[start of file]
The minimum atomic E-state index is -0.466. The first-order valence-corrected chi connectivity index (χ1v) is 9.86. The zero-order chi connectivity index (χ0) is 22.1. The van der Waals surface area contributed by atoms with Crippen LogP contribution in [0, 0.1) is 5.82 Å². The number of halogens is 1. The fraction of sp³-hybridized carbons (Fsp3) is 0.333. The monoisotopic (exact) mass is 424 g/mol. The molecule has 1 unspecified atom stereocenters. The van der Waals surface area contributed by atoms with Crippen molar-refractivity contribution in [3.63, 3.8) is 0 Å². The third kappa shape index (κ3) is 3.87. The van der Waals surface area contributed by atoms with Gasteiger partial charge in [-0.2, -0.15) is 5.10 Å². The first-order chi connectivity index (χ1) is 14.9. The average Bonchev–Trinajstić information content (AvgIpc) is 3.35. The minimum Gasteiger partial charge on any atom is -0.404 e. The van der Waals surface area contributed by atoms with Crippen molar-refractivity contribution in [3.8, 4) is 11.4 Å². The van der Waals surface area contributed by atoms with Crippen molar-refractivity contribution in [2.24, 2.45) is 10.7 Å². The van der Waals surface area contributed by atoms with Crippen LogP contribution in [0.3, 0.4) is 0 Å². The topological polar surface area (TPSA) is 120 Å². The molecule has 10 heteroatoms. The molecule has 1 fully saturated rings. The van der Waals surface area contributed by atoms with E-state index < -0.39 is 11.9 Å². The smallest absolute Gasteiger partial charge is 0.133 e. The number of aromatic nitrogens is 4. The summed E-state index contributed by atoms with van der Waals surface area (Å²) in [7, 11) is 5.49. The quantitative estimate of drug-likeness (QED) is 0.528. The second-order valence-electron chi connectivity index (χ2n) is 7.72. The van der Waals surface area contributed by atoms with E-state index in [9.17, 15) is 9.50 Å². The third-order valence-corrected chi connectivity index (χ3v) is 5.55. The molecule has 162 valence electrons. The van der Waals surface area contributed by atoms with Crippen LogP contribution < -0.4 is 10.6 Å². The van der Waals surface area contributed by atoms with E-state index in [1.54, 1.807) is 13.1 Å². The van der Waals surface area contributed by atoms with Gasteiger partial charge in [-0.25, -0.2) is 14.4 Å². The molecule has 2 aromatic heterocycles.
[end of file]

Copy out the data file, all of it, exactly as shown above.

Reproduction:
The minimum atomic E-state index is -0.466. The first-order valence-corrected chi connectivity index (χ1v) is 9.86. The zero-order chi connectivity index (χ0) is 22.1. The van der Waals surface area contributed by atoms with Crippen LogP contribution in [0, 0.1) is 5.82 Å². The number of halogens is 1. The fraction of sp³-hybridized carbons (Fsp3) is 0.333. The monoisotopic (exact) mass is 424 g/mol. The molecule has 1 unspecified atom stereocenters. The van der Waals surface area contributed by atoms with Crippen molar-refractivity contribution in [3.63, 3.8) is 0 Å². The third kappa shape index (κ3) is 3.87. The van der Waals surface area contributed by atoms with Gasteiger partial charge in [-0.2, -0.15) is 5.10 Å². The first-order chi connectivity index (χ1) is 14.9. The average Bonchev–Trinajstić information content (AvgIpc) is 3.35. The minimum Gasteiger partial charge on any atom is -0.404 e. The van der Waals surface area contributed by atoms with Crippen molar-refractivity contribution in [3.8, 4) is 11.4 Å². The van der Waals surface area contributed by atoms with Crippen molar-refractivity contribution in [2.24, 2.45) is 10.7 Å². The van der Waals surface area contributed by atoms with Crippen LogP contribution in [0.3, 0.4) is 0 Å². The topological polar surface area (TPSA) is 120 Å². The molecule has 10 heteroatoms. The molecule has 1 fully saturated rings. The van der Waals surface area contributed by atoms with E-state index < -0.39 is 11.9 Å². The smallest absolute Gasteiger partial charge is 0.133 e. The number of aromatic nitrogens is 4. The summed E-state index contributed by atoms with van der Waals surface area (Å²) in [7, 11) is 5.49. The quantitative estimate of drug-likeness (QED) is 0.528. The second-order valence-electron chi connectivity index (χ2n) is 7.72. The van der Waals surface area contributed by atoms with E-state index in [9.17, 15) is 9.50 Å². The third-order valence-corrected chi connectivity index (χ3v) is 5.55. The molecule has 162 valence electrons. The van der Waals surface area contributed by atoms with Crippen LogP contribution < -0.4 is 10.6 Å². The van der Waals surface area contributed by atoms with E-state index in [1.54, 1.807) is 13.1 Å². The van der Waals surface area contributed by atoms with Gasteiger partial charge in [-0.25, -0.2) is 14.4 Å². The molecule has 2 aromatic heterocycles.